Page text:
The Fast Five
Making a run on UVM's distance records
- By Jon C. Reidel
It took a few minutes for Fletcher Hazlehurst to get his head around what associate track and cross country coach Joe Gingras ’99 had just told him and four of his teammates — that they had the potential to be the best circle of distance runners to ever compete for UVM.
That was two years ago. Since then, Hazlehurst and junior classmates Aaron Anderstrom, Oliver Scofield, Dan Moroney, and Thomas O’Leary have dedicated much of their collegiate lives — starting each day with a 5 a.m. run — to making that lofty prediction come true. “It’s something that motivates us to work together,” says Hazlehurst, an all-New England selection at 10,000 meters. “It psyches me up to be part of something this big. We’re all good individual runners, but to be here together and doing all these things as a group is what makes it so exciting.”
Thus far, the "fast five" has lived up to their billing by rewriting the record books and closing in on a goal they set last year: to own every UVM distance record between 800 and 10,000 meters. They attribute their success to hard work, but also their closeness as athletes, students and friends. They pretty much live, eat, run, study and socialize together while sharing three rooms on the same floor in Converse Hall.
Walk into Moroney’s room, which he shares with Anderstrom, and it’s immediately apparent that they are running obsessed. The walls are covered with posters of legends like Steve Prefontaine and hand-scrawled inspirational quotes — “When in doubt, hammer from the gun.”
They seem like brothers, which makes the fact that they never met prior to arriving on campus from their respective home states of Oregon, Massachusetts, Wyoming, Connecticut and New Hampshire all the more surprising. “We do pretty much everything together,” says Moroney, who owns school records at 5,000 (14:26) and 3,000 (8:20) meters, and has the second-fastest 10,000-meter time. “There are days that I don’t want to get up at five in the morning to go running, but we hold each other accountable and get each other out the door.”
That accountability extends to the classroom, where they have also produced some impressive numbers: a combined GPA of 3.7 in computer science (Hazlehurst); nursing (Anderstrom); parks recreation & tourism (Scofield); medical lab science (Moroney); and biology (O’Leary). Their success on the track and in the classroom doesn’t come without a price and lots of planning. Anderstrom, who is second on UVM’s all-time 3000-meter steeplechase list, recounts a recent day: the dawn five-miler, breakfast, two classes, lunch, another class, track practice, chart reviews at the hospital as part of his major, two hours of studying and, finally, some coveted sleep.
“Some people think we’re weird or boring because of our schedules, but they respect it,” says O’Leary, who holds the school record in the mile at 4:07 and has run a 4:04 1600-meter split as part of a distance medley relay team. “UVM is a place where people let other people do what they want,” adds Scofield, whose 5,000-meter time of 14:40 is third-fastest in school history. “We just choose to run a lot.”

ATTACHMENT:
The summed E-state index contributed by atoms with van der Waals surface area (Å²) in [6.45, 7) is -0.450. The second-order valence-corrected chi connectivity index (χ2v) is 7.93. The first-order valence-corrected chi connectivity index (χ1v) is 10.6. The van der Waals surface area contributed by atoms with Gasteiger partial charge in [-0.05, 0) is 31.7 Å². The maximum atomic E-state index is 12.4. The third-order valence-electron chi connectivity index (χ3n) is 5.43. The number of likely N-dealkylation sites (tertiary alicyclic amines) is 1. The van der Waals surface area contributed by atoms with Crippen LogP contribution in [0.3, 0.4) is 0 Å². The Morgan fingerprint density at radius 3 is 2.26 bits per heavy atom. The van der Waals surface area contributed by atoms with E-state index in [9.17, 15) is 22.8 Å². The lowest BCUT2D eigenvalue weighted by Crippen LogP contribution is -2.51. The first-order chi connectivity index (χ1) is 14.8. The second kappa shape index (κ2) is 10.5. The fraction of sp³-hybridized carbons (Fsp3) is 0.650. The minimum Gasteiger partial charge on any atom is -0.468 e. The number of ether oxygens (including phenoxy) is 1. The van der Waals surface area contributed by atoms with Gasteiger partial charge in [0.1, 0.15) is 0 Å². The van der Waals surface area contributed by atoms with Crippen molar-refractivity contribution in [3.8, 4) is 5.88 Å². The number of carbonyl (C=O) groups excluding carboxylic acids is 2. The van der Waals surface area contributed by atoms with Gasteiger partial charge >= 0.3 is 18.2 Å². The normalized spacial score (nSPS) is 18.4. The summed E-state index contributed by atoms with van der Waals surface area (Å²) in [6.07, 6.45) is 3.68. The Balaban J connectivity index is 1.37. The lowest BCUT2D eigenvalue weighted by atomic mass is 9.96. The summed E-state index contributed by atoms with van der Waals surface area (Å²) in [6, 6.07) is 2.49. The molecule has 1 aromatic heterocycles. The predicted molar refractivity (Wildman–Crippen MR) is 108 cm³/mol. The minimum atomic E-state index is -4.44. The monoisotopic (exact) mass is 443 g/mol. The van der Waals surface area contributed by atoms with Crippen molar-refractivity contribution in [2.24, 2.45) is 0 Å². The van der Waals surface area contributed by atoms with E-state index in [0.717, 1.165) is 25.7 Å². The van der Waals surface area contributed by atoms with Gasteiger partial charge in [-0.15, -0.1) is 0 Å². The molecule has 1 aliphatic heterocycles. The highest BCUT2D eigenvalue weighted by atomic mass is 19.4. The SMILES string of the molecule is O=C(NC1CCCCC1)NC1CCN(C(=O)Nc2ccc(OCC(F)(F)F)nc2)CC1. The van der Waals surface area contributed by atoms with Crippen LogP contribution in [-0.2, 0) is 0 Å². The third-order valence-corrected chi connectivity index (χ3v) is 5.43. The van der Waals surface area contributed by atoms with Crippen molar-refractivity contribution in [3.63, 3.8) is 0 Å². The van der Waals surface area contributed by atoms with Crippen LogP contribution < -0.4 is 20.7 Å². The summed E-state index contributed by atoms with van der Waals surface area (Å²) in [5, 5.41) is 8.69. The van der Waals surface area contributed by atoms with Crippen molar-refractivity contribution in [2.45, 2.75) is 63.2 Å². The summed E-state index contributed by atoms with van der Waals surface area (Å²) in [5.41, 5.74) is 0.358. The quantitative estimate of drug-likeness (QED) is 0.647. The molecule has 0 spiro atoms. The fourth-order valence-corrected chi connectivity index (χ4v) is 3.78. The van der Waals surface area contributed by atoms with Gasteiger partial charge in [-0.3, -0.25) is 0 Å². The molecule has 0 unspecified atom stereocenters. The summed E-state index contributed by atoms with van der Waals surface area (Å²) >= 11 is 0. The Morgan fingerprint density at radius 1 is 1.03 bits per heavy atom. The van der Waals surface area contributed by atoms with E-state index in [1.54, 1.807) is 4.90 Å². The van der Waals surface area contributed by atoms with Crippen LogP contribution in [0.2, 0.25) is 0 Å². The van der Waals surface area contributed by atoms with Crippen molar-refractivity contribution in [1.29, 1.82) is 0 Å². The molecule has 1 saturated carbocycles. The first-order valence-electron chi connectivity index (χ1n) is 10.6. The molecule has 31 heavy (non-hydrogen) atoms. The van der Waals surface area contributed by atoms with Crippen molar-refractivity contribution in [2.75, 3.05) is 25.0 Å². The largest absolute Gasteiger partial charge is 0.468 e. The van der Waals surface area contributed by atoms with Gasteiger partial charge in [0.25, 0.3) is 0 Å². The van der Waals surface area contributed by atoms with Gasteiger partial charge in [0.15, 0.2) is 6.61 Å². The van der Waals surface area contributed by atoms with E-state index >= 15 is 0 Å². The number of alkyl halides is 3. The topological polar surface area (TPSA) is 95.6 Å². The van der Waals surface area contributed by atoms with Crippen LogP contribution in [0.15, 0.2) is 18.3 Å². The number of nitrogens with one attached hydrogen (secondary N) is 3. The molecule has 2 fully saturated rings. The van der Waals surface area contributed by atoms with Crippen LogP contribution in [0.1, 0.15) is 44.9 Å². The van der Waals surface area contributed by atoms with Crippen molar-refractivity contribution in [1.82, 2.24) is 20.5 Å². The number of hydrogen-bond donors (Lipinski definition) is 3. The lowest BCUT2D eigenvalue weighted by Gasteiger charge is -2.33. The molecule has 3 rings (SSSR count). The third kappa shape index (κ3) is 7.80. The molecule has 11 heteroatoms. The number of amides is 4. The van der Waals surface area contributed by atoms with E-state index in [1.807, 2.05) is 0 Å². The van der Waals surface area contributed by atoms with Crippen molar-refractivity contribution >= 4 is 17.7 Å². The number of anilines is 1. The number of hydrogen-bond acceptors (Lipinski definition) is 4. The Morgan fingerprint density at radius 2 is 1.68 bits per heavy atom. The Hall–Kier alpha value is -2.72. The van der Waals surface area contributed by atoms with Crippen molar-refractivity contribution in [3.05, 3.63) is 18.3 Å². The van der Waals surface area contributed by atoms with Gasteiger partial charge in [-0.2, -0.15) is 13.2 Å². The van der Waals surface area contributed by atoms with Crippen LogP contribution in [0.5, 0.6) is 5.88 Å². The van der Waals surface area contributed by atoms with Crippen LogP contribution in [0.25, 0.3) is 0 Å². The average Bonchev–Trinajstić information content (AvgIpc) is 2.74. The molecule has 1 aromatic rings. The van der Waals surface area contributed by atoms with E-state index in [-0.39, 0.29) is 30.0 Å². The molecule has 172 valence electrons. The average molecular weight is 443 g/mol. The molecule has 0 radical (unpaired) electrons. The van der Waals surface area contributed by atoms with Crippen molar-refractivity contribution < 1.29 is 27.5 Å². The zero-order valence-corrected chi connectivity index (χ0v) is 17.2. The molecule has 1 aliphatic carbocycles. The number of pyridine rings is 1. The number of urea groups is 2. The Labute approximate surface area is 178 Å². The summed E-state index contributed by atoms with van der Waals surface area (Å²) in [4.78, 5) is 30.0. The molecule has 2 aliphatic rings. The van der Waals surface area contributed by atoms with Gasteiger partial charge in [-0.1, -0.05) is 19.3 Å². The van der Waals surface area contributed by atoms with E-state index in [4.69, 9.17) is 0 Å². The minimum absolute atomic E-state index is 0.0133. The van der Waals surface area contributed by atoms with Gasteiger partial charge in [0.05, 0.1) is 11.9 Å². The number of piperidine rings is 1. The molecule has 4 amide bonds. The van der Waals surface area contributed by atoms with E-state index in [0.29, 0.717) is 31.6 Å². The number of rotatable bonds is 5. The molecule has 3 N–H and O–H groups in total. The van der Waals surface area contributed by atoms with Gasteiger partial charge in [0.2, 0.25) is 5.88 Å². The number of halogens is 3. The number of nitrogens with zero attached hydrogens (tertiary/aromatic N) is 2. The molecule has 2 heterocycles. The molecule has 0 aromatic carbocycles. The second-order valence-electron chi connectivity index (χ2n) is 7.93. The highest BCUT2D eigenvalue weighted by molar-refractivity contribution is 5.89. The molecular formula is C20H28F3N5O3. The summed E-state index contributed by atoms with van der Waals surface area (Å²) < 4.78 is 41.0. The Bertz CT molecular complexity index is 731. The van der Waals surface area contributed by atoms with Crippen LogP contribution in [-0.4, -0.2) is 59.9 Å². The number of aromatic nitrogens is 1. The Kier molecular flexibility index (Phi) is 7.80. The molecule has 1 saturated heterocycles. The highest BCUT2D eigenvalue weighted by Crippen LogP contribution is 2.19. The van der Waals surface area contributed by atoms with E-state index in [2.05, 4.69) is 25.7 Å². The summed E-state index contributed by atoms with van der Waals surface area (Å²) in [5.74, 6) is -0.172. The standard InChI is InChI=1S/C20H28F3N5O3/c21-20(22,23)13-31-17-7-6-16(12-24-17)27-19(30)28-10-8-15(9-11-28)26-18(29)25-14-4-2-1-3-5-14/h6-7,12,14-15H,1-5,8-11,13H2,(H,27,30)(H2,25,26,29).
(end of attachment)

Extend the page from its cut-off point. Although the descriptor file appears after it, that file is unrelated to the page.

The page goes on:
Gingras, who is described by his runners as a "mad scientist" always tinkering with their training regimen, calls the group a coach’s dream. “They go to bed early most nights,” he says. “I got a call for a reference for a house they are moving into off-campus next semester and I was like, ‘These guys are going to be in bed so early you won’t even now they’re there.’ Some distance runners can be a little strange, but these guys are pretty normal.” That’s assuming you consider running 115 miles a week during the summer like Moroney "normal."
“There’s a simplicity to the way they go about things,” says head track and field coach Matt Belfield. “They are serious about school and serious about running. They love the sport and the team and are true UVM guys.”
Belfield, who also singles out three-time America East 400-meter hurdles champion Mallory Duncan and 110-meter hurdle and heptathlon star Martin Kallur as catalysts for his program’s rise, is careful about anointing the group as the best ever. But, he says, from a statistical standpoint it’s hard to argue otherwise. “You have to give credit to different generations like Ray Allen and his contemporaries from the 1950s who were on championship teams, but quantitatively speaking, there’s no question this year’s junior class is the best.”
If anyone would know, it would have to be Larry Kimball, who served as the UVM distance coach from 1990-98 and is considered the unofficial historian of Vermont running. He grew up watching the Archie Post-coached teams of the mid-1950s to early 1960s and considers them to be the standard by which all other UVM teams are measured with consideration also being given to some of the teams from the early 1970s and 80s.
“The Archie Post teams that won New England and Yankee Conference titles are the gold standard, but it’s hard to compare generations,” says Kimball, now head cross country and track and field coach at the University of South Carolina-Beaufort. “But this current group definitely stacks up with anyone in the past.”